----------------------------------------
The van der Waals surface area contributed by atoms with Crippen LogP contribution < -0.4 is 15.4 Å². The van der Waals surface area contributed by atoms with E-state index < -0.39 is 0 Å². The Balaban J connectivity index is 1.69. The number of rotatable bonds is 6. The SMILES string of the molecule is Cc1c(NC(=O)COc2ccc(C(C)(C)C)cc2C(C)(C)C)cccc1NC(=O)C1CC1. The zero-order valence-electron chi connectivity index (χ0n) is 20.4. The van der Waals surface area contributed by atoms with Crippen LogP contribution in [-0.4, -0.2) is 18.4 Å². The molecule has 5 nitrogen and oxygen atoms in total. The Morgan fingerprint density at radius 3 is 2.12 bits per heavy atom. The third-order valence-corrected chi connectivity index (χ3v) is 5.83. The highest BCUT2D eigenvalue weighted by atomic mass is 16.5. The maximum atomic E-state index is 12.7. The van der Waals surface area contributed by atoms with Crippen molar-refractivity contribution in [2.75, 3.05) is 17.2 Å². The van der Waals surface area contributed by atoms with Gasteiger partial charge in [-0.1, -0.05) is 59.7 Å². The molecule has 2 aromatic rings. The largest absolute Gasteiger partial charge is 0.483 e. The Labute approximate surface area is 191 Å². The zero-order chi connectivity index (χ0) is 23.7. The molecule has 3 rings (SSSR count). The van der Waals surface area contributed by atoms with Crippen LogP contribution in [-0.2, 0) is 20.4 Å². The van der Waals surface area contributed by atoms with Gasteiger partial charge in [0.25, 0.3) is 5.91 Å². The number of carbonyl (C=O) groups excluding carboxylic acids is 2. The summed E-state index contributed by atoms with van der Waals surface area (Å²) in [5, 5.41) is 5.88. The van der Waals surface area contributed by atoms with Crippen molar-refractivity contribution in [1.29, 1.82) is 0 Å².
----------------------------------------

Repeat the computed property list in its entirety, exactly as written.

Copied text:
The van der Waals surface area contributed by atoms with Crippen LogP contribution < -0.4 is 15.4 Å². The van der Waals surface area contributed by atoms with E-state index < -0.39 is 0 Å². The Balaban J connectivity index is 1.69. The number of rotatable bonds is 6. The SMILES string of the molecule is Cc1c(NC(=O)COc2ccc(C(C)(C)C)cc2C(C)(C)C)cccc1NC(=O)C1CC1. The zero-order valence-electron chi connectivity index (χ0n) is 20.4. The van der Waals surface area contributed by atoms with Crippen LogP contribution in [-0.4, -0.2) is 18.4 Å². The molecule has 5 nitrogen and oxygen atoms in total. The Morgan fingerprint density at radius 3 is 2.12 bits per heavy atom. The third-order valence-corrected chi connectivity index (χ3v) is 5.83. The highest BCUT2D eigenvalue weighted by atomic mass is 16.5. The maximum atomic E-state index is 12.7. The van der Waals surface area contributed by atoms with Crippen molar-refractivity contribution in [2.75, 3.05) is 17.2 Å². The van der Waals surface area contributed by atoms with Gasteiger partial charge in [-0.1, -0.05) is 59.7 Å². The molecule has 2 aromatic rings. The largest absolute Gasteiger partial charge is 0.483 e. The Labute approximate surface area is 191 Å². The zero-order chi connectivity index (χ0) is 23.7. The molecule has 3 rings (SSSR count). The van der Waals surface area contributed by atoms with Crippen LogP contribution in [-0.2, 0) is 20.4 Å². The van der Waals surface area contributed by atoms with Gasteiger partial charge in [0.25, 0.3) is 5.91 Å². The number of carbonyl (C=O) groups excluding carboxylic acids is 2. The summed E-state index contributed by atoms with van der Waals surface area (Å²) in [5, 5.41) is 5.88. The van der Waals surface area contributed by atoms with Crippen molar-refractivity contribution in [1.29, 1.82) is 0 Å².